The positive effect of close polling figures is that they prevent complacency taking hold on either side of the political aisle. The belief that the battle is yet to be won acts as a sharp spur for mobilising volunteers and donors. It may also impel lazy voters to make the effort to get to a polling booth.
The negative fallout of the close polling has landed primarily on Chris Luxon, who is regularly criticised for not raising National’s share of the vote well beyond Labour’s. But it also reinforces damaging views — justified or not — of the mainstream media, whose journalists are often seen as favouring the left and effectively putting their thumbs on the scales in an effort to aid a Labour-Greens-Te Pāti Māori victory. Bassett certainly had no doubts, telling Plunket, “The media have been doing their level-best to help save Labour.”
It is certainly very easy to find evidence of bias towards the left in political coverage — which is hardly surprising given the preponderance of left-leaning journalists in New Zealand’s media. (As pollster David Farrar pointed out in a video for the Common Room this week, the ratio of left-leaning journalists to right-leaning journalists is 5:1.)
The segment on 1News’ evening bulletin last weekend devoted to National’s announcement of its law-and-order policy is a case in point. While it gave ample opportunity to Justice Minister Kiri Allan to deride the policy, it didn’t include comment from anyone who might approve of it — such as victims of crimes, including ram-raids.
1News’ approach was epitomised by the vexatious question senior journalist Benedict Collins put to Luxon: “There has been so much talk about lawlessness and the crime wave here at this conference, are you worried that National Party supporters might not feel safe enough to go out and vote on polling day?”
Collins was clearly implying that National’s tough-on-crime policy relies on exaggerating public fearfulness. Yet the results of the Ipsos New Zealand Issues Monitor released early this month showed crime is now the number-two issue — after the cost of living / inflation — that is worrying voters ahead of the election.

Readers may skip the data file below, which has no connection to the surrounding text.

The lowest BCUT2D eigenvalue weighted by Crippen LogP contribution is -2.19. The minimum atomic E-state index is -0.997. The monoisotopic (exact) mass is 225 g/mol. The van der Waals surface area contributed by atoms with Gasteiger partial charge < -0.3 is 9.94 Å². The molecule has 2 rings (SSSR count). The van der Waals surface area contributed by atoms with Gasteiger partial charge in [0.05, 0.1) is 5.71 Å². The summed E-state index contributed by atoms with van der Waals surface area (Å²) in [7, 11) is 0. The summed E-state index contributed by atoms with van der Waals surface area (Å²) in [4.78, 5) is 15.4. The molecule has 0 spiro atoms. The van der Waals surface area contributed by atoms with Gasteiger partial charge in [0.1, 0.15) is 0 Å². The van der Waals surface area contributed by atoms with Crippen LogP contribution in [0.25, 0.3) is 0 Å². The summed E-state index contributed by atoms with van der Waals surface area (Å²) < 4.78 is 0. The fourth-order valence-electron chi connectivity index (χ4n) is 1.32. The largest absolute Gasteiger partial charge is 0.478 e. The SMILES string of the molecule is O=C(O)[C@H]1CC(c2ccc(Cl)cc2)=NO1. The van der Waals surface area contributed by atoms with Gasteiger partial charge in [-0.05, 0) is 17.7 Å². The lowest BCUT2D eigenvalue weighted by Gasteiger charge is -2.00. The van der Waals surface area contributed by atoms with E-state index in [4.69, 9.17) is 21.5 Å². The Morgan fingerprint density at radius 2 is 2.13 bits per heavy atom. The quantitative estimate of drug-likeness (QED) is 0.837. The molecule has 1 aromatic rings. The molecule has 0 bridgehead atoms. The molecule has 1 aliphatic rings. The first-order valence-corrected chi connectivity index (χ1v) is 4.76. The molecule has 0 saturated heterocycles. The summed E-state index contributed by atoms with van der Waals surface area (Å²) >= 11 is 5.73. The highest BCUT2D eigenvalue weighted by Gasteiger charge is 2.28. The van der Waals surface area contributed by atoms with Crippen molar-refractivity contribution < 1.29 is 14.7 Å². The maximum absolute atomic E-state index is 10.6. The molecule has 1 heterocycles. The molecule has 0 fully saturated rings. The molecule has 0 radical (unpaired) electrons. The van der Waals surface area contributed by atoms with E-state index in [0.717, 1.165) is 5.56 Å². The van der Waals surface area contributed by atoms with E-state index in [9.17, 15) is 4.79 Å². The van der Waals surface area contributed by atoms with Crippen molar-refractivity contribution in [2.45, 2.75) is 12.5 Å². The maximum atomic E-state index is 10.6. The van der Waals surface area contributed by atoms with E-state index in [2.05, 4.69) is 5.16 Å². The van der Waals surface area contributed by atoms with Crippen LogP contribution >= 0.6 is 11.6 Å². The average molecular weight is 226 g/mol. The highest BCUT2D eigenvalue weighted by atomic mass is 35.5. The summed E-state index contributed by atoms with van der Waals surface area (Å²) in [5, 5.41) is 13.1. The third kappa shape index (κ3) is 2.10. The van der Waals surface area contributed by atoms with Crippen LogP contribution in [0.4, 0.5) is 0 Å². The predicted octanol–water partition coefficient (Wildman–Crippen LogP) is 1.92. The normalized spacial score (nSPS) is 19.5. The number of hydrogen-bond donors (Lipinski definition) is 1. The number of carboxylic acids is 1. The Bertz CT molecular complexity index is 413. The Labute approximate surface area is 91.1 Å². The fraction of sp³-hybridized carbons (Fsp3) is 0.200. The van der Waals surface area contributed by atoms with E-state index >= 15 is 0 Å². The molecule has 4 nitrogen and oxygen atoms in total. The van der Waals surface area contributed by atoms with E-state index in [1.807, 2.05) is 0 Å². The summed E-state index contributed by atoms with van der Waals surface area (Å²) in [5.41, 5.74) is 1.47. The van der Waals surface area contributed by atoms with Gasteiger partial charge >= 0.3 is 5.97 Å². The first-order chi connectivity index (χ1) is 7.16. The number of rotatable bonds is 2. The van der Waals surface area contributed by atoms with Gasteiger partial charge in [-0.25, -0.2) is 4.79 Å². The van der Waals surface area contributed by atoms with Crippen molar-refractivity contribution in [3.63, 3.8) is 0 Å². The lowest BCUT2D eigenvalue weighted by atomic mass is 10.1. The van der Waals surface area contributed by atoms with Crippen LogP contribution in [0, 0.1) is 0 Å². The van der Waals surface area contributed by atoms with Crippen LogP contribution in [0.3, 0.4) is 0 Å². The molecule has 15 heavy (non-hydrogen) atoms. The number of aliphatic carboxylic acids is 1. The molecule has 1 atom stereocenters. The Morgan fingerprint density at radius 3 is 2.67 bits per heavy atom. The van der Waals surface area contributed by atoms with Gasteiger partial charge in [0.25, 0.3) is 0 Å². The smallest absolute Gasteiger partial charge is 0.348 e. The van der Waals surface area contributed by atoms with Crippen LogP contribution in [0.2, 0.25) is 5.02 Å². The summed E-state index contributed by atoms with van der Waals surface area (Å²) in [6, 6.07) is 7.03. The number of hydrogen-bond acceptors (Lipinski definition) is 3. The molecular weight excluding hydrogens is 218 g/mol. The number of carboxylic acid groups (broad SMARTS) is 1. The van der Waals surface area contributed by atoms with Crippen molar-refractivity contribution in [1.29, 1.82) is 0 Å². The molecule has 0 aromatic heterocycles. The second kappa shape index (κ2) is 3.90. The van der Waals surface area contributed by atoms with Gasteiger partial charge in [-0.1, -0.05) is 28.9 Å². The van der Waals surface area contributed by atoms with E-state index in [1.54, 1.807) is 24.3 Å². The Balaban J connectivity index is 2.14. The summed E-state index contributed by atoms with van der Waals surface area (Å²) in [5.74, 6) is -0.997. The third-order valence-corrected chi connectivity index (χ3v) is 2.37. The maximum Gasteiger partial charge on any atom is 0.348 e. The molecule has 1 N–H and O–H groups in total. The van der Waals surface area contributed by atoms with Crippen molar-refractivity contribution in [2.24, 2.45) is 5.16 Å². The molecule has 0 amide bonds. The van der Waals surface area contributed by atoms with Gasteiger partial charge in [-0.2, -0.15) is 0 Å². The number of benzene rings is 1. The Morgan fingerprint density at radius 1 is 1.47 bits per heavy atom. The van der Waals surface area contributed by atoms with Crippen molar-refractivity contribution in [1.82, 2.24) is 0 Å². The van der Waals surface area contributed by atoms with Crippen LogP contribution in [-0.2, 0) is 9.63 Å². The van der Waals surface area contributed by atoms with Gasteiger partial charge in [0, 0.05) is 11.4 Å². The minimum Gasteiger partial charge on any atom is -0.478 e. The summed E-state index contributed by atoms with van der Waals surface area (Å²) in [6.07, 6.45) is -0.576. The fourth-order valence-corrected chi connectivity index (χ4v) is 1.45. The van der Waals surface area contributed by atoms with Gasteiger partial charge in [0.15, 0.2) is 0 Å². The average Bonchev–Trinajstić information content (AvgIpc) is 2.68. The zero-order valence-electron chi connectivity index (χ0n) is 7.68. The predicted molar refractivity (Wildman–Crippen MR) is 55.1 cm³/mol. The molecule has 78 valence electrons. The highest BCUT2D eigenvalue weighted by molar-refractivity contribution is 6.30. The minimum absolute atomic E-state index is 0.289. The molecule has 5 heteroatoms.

The Ipsos survey, conducted between 23-30 May, also asked people which political party they most trusted to manage particular issues. National was preferred for three of the top five concerns — inflation/cost of living, crime/law and order, and housing (including the price of housing). Labour was selected as the best to manage healthcare and hospitals, and the Greens climate change.
New Zealanders’ rating of the government’s performance since the last Ipsos survey in February showed a decline from 5.4 to 5.0 (on a scale of 0 to 10, where 0 means “abysmal” and 10 means “outstanding”). That represents an 8 per cent fall in the four months after Hipkins became leader and is the lowest rating since Labour came to power in 2017.
With such results added to the consistent numbers of those who believe the nation is headed in the wrong direction, it’s easy to see why centre-right voters might plausibly suspect the polls of voting intentions so far to be simply wrong.
Graham Adams is a freelance editor, journalist and columnist. He lives on Auckland’s North Shore. To receive pieces like this in your inbox subscribe to our newsletter.